The primary market is the part of the capital market that deals with issuing of new securities. Primary markets create long term instruments through which corporate entities raise funds from the capital market.
In a primary market, companies, governments or public sector institutions can raise funds through bond issues and corporations can raise capital through the sale of new stock through an initial public offering (IPO). This is often done through an investment bank or finance syndicate of securities dealers. The process of selling new shares to investors is called underwriting. Dealers earn a commission that is built into the price of the security offering, though it can be found in the prospectus.
Instead of going through underwriters, corporations can make a primary issue of its debt or stock, which involves the issue by a corporation of its own debt or new stock directly to institutional investors or the public or it can seek additional capital from existing shareholders.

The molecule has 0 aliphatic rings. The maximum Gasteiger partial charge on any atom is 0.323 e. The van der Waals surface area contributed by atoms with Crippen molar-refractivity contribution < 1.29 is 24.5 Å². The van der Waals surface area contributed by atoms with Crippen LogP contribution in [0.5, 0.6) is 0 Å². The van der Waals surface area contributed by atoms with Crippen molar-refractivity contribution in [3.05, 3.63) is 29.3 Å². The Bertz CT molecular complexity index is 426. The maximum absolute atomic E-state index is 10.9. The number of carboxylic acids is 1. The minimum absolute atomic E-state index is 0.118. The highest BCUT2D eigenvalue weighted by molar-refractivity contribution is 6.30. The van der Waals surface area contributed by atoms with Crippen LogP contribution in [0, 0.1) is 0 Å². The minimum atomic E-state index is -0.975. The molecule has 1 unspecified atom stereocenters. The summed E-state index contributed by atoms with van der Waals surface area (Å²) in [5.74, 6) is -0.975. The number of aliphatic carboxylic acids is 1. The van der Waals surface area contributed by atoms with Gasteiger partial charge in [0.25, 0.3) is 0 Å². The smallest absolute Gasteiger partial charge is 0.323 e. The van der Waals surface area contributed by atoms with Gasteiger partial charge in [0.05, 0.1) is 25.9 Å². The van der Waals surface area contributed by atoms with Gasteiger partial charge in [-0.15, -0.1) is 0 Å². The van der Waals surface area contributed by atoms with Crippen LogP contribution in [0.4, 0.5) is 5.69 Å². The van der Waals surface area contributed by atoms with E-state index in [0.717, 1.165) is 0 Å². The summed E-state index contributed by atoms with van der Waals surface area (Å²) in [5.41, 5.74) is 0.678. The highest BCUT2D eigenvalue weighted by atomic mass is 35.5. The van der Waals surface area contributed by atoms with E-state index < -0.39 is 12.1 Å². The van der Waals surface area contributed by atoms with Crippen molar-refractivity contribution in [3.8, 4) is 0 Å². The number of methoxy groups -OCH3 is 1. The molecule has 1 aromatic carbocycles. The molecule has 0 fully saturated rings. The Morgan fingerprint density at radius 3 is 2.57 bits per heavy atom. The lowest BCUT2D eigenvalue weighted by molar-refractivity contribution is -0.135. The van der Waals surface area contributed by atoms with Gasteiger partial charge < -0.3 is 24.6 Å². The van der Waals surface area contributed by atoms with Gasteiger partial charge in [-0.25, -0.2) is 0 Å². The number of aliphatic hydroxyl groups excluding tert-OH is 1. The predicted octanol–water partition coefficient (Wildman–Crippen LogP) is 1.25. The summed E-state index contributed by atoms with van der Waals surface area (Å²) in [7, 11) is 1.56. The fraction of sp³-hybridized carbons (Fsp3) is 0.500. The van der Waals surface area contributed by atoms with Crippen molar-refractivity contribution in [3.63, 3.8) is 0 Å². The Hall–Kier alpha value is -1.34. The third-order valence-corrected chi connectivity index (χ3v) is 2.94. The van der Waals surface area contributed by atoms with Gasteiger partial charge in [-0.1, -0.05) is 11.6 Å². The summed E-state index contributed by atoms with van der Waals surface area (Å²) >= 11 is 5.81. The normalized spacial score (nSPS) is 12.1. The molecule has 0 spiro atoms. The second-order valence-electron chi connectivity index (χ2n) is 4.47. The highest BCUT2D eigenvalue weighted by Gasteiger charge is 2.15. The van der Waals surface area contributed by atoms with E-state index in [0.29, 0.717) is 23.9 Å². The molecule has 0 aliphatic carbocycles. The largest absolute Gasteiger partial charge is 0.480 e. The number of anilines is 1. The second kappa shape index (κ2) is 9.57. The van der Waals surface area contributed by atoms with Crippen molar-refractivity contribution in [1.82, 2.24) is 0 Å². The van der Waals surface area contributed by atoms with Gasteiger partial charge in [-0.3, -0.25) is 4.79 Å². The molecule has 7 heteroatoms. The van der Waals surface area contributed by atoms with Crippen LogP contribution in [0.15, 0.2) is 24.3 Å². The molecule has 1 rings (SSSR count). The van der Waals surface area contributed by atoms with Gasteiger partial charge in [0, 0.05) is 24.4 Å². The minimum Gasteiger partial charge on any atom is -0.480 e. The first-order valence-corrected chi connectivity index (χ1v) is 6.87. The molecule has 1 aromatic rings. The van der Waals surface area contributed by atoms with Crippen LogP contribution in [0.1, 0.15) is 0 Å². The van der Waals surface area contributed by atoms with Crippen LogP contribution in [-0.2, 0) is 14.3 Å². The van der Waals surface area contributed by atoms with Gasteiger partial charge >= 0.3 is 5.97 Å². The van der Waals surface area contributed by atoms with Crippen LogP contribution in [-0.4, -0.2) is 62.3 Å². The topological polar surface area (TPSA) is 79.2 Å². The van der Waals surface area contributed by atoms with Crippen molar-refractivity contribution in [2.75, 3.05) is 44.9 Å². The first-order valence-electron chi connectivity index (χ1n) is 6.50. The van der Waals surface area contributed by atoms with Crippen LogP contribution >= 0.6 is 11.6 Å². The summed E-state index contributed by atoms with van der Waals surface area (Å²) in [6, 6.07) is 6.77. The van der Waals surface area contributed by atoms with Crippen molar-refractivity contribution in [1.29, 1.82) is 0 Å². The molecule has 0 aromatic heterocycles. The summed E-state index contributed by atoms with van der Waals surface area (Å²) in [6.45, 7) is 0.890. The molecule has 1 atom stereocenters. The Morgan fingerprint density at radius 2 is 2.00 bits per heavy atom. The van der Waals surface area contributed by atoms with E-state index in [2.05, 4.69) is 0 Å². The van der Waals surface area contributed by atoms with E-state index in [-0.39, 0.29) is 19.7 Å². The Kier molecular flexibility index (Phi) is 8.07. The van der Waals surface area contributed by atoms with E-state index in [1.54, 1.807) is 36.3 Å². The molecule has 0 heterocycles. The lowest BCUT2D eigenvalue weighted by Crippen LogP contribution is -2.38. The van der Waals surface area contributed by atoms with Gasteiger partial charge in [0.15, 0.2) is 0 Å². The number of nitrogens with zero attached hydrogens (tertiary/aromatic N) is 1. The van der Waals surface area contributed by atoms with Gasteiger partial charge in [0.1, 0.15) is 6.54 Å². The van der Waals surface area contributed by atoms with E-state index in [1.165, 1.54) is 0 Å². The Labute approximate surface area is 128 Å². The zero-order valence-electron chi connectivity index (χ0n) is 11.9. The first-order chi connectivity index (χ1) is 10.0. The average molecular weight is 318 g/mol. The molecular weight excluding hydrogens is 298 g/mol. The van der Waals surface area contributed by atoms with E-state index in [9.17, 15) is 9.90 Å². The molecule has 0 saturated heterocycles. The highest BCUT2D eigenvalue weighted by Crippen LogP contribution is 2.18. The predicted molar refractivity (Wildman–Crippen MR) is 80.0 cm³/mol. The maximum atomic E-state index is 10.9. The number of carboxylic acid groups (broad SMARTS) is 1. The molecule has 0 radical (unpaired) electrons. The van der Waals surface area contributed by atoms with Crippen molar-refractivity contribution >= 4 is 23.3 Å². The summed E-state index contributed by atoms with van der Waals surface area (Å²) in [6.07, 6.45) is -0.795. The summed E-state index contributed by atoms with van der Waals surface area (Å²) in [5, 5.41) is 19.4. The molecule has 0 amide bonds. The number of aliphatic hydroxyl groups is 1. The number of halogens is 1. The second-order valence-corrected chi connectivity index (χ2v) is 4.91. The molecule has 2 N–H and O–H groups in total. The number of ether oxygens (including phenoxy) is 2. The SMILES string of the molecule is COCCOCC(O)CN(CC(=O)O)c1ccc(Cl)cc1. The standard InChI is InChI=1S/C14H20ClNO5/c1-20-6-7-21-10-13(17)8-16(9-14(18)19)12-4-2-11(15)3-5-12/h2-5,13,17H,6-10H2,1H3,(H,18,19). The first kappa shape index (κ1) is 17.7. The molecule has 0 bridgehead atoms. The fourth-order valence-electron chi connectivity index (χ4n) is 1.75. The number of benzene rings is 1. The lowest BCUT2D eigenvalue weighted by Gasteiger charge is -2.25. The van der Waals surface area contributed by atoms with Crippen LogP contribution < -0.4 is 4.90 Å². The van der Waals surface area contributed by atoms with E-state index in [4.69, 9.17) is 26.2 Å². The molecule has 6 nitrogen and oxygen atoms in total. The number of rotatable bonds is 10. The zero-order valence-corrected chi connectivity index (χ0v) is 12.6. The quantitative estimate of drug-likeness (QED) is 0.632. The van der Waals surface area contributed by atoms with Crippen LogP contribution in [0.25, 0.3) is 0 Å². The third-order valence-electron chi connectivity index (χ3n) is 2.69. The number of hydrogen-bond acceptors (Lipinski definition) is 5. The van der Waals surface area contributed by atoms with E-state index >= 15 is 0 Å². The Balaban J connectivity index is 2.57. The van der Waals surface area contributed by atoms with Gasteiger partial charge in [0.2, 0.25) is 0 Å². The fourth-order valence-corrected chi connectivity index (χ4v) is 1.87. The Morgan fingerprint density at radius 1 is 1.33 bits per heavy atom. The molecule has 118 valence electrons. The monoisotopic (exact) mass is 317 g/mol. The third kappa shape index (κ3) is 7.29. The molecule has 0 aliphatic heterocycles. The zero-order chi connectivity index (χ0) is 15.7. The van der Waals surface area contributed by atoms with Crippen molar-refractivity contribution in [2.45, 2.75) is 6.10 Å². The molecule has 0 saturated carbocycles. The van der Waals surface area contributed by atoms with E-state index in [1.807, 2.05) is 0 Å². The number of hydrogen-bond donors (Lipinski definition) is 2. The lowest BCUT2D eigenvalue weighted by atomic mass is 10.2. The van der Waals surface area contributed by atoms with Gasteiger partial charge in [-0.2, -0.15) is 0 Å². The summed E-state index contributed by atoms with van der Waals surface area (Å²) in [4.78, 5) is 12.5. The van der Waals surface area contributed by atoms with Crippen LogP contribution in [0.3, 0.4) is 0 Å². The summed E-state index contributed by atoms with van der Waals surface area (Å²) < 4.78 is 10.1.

The main features of primary markets are:
- This is the market for new long term equity capital. The primary market is the market where the securities are sold for the first time. Therefore, it is also called the new issue market (NIM).
- In a primary issue, the securities are issued by the company directly to investors.
- The company receives the money and issues new security certificates to the investors.
- Primary issues are used by companies for the purpose of setting up new business or for expanding or modernizing the existing business.
- The primary market performs the crucial function of facilitating capital formation in the economy.
- The new issue market does not include certain other sources of new long term external finance, such as loans from financial institutions. Borrowers in the new issue market may be raising capital for converting private capital into public capital; this is known as "going public."